Conundrum

At the same time hundreds of dead gray whales were washing up on beaches, their birthrate was plunging. Theories abound, but little hard data has been gathered to solve this environmental puzzle.

Until the strandings, researchers have been hard-pressed to argue that the grays need more money. The population has been growing in number and it's been fairly easy -- and cheap, thanks in part to the dedication of researchers like Perryman -- to keep tabs on the whales. After all, they swim within sight of shore and have become a major attraction for eco-tourism companies. The semiannual Granite Canyon count, the calf production survey and the photogrammetry work have been enough to appease NMFS when it comes to gray whales.

"The gray whales are very abundant, so, on the one hand, why worry about them?" says Dave Rugh, the NMFS biologist in Seattle who is in charge of the southbound counts. "But they are very visible and they have a lot of media and popular visibility. So we have to push to get out there and keep the counts going."

Other species of marine mammals present a much more compelling budgetary plea.

Aerial photos taken with special high-tech camera gear show migrating gray whales.
Aerial photos taken with special high-tech camera gear show migrating gray whales.
Wayne Perryman of the National Marine Fisheries Service in La Jolla is the government's leading authority on gray whale calf birthrates, which have dropped 83 percent in the past five years.
Don Lewis
Wayne Perryman of the National Marine Fisheries Service in La Jolla is the government's leading authority on gray whale calf birthrates, which have dropped 83 percent in the past five years.

Consider the numbers: In the past five years, NMFS has spent a mere $500,000 on gray whale studies.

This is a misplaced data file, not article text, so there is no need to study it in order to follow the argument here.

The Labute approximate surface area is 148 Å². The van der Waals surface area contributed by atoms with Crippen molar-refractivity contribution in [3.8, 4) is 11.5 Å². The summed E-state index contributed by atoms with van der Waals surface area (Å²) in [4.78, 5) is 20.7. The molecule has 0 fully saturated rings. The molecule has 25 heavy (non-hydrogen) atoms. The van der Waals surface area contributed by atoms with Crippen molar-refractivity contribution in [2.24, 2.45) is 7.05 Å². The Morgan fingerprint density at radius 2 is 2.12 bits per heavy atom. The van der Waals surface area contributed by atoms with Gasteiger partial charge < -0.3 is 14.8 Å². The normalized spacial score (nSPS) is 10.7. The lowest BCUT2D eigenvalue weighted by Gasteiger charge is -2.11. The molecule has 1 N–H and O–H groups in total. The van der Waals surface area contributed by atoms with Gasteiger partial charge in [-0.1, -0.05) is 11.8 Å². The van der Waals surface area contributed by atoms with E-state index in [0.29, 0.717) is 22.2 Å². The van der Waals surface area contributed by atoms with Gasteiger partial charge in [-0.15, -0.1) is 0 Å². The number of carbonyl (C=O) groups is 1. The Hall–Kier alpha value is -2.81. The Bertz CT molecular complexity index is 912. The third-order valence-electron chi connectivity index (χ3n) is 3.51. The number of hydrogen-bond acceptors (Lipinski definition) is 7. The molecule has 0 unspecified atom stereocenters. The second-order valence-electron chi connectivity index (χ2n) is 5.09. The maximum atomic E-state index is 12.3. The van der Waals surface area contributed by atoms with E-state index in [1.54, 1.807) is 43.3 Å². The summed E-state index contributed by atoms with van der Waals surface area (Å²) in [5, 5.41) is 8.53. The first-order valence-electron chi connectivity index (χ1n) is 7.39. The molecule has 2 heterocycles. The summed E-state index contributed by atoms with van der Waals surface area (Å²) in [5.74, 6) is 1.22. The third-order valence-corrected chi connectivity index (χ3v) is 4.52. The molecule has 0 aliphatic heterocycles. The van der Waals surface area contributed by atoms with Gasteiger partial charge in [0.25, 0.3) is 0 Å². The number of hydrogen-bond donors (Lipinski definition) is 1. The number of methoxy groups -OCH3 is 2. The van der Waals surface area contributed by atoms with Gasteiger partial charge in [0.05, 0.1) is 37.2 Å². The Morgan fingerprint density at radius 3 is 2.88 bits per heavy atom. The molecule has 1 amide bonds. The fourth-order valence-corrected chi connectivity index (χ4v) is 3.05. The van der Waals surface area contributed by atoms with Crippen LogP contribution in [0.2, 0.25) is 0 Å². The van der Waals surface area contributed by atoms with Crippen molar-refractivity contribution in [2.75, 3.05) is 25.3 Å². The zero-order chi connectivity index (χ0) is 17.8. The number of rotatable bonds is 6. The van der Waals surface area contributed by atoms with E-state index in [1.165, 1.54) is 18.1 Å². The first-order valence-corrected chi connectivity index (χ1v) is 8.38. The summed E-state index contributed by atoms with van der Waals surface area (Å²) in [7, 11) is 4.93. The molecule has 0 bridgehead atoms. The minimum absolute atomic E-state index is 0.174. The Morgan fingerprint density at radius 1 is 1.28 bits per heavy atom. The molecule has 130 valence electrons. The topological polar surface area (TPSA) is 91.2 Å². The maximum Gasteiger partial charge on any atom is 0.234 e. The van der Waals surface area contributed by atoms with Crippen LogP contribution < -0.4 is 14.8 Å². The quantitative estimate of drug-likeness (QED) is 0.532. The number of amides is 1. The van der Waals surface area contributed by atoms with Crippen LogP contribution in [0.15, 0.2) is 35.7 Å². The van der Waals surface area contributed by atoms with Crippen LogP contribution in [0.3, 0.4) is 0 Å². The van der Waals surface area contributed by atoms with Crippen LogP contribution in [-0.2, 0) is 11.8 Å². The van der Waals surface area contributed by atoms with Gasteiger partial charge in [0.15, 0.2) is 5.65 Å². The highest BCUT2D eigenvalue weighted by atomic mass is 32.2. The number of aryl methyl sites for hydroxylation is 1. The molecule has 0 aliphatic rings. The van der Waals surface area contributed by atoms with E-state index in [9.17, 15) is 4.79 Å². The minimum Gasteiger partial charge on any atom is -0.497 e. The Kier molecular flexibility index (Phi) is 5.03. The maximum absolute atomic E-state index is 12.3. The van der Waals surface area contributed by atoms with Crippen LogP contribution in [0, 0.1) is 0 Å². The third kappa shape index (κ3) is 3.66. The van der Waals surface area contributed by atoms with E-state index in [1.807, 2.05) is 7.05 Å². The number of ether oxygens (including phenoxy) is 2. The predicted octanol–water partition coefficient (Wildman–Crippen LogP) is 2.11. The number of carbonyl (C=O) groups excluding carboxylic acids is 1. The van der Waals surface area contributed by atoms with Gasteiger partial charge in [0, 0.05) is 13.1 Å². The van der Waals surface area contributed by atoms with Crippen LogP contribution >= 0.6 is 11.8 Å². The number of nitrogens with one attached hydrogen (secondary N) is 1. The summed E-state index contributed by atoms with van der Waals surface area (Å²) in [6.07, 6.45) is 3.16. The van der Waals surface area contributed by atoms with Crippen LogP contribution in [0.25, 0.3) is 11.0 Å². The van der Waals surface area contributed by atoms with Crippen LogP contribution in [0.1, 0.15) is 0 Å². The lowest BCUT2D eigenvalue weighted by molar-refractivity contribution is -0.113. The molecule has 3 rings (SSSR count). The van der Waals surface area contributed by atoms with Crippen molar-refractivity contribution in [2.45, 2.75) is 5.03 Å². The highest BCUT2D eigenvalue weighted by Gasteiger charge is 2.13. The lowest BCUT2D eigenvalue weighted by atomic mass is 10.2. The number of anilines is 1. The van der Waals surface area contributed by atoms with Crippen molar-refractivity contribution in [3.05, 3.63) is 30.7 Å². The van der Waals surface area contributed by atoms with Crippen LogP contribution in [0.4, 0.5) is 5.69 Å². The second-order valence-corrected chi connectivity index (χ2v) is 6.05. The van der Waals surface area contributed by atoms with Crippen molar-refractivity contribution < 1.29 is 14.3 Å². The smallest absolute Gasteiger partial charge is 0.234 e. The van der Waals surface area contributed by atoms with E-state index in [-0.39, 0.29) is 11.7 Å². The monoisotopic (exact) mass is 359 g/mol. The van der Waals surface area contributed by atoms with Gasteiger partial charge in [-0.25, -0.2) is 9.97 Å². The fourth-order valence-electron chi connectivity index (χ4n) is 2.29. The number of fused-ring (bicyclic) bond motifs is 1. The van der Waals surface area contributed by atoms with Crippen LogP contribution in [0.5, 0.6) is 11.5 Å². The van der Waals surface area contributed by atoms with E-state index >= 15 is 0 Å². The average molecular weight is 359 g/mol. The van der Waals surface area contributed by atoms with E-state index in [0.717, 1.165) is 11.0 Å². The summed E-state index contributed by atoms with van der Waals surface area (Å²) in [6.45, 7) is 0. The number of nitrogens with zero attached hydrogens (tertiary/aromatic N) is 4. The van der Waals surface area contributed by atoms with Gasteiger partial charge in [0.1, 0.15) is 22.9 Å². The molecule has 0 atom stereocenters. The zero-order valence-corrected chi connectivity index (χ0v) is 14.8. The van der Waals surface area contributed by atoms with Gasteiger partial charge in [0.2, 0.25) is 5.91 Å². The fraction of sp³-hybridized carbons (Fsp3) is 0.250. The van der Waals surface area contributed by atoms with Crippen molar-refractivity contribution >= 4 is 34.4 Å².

Compare that to about $12 million spent in the same period for the North Atlantic right whale, a species that is down to fewer than 300 and falling. The right whale money is split between grants for scientific research and cash to help coastal communities with conservation efforts. The government also has imposed special restrictions on the fishing and boating industries to protect right whales.

"For a small amount of money, you get a lot of gray whales," says Rugh, "but for a lot of money you may not get many right whale sightings."

Neither grays nor rights, of course, come close to the most politically hot species these days -- the Steller sea lion, a Bering Sea inhabitant whose numbers have dropped dramatically in recent years; many believe that's because of the commercial over-fishing of pollock, the sea lions' main food supply. The federal government has devoted more than $50 million to scientific studies, industry bailouts and community aid relating to Steller sea lions.

The gray whale, however, hasn't run head-on into a commercial crisis or industrial development brouhaha since 1995, when a development consortium proposed building a saltworks near the calving lagoons of Baja. Scientists ultimately determined that the plant would have little effect on the grays inside the lagoons.